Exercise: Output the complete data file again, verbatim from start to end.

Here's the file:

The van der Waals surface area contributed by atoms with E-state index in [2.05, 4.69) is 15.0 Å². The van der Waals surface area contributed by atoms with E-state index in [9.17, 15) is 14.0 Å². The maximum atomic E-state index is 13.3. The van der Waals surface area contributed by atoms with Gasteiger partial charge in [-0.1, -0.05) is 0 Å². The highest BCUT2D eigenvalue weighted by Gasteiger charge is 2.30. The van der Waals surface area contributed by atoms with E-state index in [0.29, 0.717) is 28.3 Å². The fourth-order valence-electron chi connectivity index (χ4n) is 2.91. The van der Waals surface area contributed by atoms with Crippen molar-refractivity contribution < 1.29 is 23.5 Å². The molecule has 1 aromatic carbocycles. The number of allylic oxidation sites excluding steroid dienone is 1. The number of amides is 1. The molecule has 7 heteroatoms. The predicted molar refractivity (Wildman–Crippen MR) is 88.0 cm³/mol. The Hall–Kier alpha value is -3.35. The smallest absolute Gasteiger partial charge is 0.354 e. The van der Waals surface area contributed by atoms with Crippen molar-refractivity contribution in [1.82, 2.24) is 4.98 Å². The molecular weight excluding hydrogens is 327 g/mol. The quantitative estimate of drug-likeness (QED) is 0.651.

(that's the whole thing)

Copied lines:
The van der Waals surface area contributed by atoms with E-state index in [2.05, 4.69) is 15.0 Å². The van der Waals surface area contributed by atoms with E-state index in [9.17, 15) is 14.0 Å². The maximum atomic E-state index is 13.3. The van der Waals surface area contributed by atoms with Gasteiger partial charge in [-0.1, -0.05) is 0 Å². The highest BCUT2D eigenvalue weighted by Gasteiger charge is 2.30. The van der Waals surface area contributed by atoms with E-state index in [0.29, 0.717) is 28.3 Å². The fourth-order valence-electron chi connectivity index (χ4n) is 2.91. The van der Waals surface area contributed by atoms with Crippen molar-refractivity contribution < 1.29 is 23.5 Å². The molecule has 1 aromatic carbocycles. The number of allylic oxidation sites excluding steroid dienone is 1. The number of amides is 1. The molecule has 7 heteroatoms. The predicted molar refractivity (Wildman–Crippen MR) is 88.0 cm³/mol. The Hall–Kier alpha value is -3.35. The smallest absolute Gasteiger partial charge is 0.354 e. The van der Waals surface area contributed by atoms with Crippen molar-refractivity contribution in [1.82, 2.24) is 4.98 Å². The molecular weight excluding hydrogens is 327 g/mol. The quantitative estimate of drug-likeness (QED) is 0.651.